When I first moved to Chicago, I wanted to learn as much as I could about my new home. And the more I learned about the city, the more I learned about the entire state. So it was perhaps made for me to work on this new project, although it would be a decade later in my career.
It was a long process. We had to pitch the Illinois Department of Commerce and Economic Opportunity (DCEO) with a massive document and two, in-person presentations. And when it was finally awarded, we were already behind.
I was excited about working for the entire state. It was the same idea: I was fascinated about how Chicago fit into the greater state, but more importantly to understand what it meant to be an Illinoisan, too.
The state of Illinois had been losing out to our neighbor Indiana with an aggressive campaign that put Illinois’ challenges to the forefront. Through discovery, we found that there is so much that Illinois can offer a business. All we needed to do was to find a way to communicate it in a respectful way.
Our team got to work on a new logo. Our senior designer developed this logo:
In conjunction with our campaign “A better state of business” we needed to make sure that all the stakeholders had a common bible to work from. I created the first draft of the brand guidelines for an agency who is spread between many offices throughout the state, for both designers and non-designers.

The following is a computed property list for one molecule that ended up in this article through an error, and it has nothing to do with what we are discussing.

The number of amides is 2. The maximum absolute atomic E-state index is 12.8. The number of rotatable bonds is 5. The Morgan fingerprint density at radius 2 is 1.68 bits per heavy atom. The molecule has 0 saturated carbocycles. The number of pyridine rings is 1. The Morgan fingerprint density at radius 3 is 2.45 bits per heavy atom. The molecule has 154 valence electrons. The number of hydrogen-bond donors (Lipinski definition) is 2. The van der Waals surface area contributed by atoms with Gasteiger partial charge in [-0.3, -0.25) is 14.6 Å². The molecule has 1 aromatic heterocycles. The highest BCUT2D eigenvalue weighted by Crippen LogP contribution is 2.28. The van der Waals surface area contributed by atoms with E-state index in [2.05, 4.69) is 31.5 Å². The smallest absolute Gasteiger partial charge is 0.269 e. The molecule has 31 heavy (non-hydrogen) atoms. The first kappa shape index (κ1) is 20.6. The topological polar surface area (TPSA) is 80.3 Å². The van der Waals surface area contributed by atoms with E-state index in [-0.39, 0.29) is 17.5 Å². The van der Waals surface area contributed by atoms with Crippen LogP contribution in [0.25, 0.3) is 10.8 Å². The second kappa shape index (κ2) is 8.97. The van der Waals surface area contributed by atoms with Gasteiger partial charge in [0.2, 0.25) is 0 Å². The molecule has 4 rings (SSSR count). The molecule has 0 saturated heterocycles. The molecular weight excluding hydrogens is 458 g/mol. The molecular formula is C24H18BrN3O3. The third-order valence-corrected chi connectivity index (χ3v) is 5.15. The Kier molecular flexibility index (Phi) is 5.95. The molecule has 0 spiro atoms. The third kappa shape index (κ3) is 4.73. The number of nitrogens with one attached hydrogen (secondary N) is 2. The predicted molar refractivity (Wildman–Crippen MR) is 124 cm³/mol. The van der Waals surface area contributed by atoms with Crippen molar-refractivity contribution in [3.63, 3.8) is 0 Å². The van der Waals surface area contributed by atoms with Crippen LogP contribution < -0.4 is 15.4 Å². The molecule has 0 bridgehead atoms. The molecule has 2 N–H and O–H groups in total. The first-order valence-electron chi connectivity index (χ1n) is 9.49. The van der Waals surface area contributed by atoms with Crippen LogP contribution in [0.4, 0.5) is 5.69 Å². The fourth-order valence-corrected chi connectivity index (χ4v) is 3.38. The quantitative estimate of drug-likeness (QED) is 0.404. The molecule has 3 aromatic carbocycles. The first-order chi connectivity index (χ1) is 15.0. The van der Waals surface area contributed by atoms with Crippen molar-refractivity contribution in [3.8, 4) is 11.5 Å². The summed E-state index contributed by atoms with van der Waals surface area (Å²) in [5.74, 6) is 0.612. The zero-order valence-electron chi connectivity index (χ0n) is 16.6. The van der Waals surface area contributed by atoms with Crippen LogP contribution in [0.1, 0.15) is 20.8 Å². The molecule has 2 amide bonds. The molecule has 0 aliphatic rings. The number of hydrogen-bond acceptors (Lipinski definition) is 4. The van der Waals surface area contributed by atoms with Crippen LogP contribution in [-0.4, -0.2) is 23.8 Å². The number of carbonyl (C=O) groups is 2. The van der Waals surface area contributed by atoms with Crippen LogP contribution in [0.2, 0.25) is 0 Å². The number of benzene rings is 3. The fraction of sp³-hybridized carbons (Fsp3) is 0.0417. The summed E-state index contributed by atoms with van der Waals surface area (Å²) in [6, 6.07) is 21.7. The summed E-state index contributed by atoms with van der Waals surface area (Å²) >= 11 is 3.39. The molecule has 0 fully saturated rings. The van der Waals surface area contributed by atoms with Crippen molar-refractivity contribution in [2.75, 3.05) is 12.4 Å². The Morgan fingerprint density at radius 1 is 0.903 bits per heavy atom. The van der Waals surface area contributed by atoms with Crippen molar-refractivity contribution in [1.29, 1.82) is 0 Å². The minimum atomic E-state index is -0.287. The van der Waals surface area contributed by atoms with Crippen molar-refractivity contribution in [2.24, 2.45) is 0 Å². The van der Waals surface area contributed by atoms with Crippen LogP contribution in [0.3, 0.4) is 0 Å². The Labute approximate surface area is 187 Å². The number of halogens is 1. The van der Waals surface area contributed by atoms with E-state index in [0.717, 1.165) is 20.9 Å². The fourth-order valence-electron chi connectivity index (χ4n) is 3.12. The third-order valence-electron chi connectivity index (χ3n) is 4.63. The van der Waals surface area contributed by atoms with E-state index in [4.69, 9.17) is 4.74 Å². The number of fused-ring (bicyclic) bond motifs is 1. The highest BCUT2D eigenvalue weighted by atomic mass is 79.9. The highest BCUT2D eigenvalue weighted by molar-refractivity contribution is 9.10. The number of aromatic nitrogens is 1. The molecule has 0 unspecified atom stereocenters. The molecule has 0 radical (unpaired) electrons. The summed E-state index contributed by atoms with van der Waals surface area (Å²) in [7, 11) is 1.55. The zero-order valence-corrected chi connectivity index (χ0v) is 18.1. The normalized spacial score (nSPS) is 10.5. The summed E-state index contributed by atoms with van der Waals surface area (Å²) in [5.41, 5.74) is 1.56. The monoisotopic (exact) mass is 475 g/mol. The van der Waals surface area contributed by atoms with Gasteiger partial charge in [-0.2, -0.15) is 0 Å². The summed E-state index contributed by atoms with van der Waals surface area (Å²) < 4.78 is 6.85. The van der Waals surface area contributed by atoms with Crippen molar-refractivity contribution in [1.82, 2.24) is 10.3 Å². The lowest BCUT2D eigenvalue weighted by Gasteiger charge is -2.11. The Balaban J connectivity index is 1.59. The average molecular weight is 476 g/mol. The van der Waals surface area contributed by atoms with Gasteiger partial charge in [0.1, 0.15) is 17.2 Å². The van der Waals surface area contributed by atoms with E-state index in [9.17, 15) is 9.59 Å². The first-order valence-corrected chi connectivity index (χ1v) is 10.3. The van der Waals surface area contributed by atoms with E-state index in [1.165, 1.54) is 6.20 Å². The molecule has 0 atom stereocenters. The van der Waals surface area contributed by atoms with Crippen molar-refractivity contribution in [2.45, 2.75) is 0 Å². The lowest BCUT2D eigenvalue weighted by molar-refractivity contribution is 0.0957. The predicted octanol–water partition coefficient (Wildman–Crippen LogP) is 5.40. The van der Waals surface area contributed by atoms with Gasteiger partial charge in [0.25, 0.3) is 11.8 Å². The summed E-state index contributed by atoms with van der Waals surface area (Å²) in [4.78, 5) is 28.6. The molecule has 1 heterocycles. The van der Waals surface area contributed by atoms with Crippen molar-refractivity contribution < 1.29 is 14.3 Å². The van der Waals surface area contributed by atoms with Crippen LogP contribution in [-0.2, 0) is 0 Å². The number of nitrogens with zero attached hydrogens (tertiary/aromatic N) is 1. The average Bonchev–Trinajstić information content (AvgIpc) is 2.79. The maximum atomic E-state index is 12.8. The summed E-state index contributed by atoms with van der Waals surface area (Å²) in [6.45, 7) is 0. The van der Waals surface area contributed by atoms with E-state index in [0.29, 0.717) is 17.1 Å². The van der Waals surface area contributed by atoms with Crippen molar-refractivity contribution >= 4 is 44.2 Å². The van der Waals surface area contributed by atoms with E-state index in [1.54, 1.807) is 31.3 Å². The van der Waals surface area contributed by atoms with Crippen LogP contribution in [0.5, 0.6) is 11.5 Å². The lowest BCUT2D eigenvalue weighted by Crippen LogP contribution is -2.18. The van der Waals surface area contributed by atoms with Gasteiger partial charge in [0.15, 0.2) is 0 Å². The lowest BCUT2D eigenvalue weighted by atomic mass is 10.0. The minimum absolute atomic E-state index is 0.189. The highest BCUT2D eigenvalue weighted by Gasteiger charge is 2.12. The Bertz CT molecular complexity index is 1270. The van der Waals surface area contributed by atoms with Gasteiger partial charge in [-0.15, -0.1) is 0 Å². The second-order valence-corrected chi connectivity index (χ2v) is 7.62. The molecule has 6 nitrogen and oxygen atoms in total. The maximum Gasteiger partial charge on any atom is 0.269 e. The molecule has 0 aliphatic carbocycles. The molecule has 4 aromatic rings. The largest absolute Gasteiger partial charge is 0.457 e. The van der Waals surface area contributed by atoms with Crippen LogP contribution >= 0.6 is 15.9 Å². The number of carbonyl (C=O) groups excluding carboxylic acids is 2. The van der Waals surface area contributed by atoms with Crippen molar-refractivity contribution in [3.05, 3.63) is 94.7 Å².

When we think of all the people that need to interact and make for the new brand, we wanted to make a guide that was easy to follow, offered flexibility while still delivering a consistent brand story. We kept the essence of the brand we created by developing a “jewel ribbon,” a visual mnemonic that showcased the very best that Illinois has to offer.
We designed a dynamic identity package for which they can be proud, whether it’s to a colleague in another department or a prospective Fortune 100 company looking to move to Illinois.
Before the launch of the brand, we developed a series of launch print ads and posters that made sure that everyone knew were open for business.
So why haven’t you seen this? A month before the election, with everything ready to go into market, the state chose a different governor who chose to go in a very different direction even after a number of meetings with the new administration.
It’s a shame, really, but it was an honor.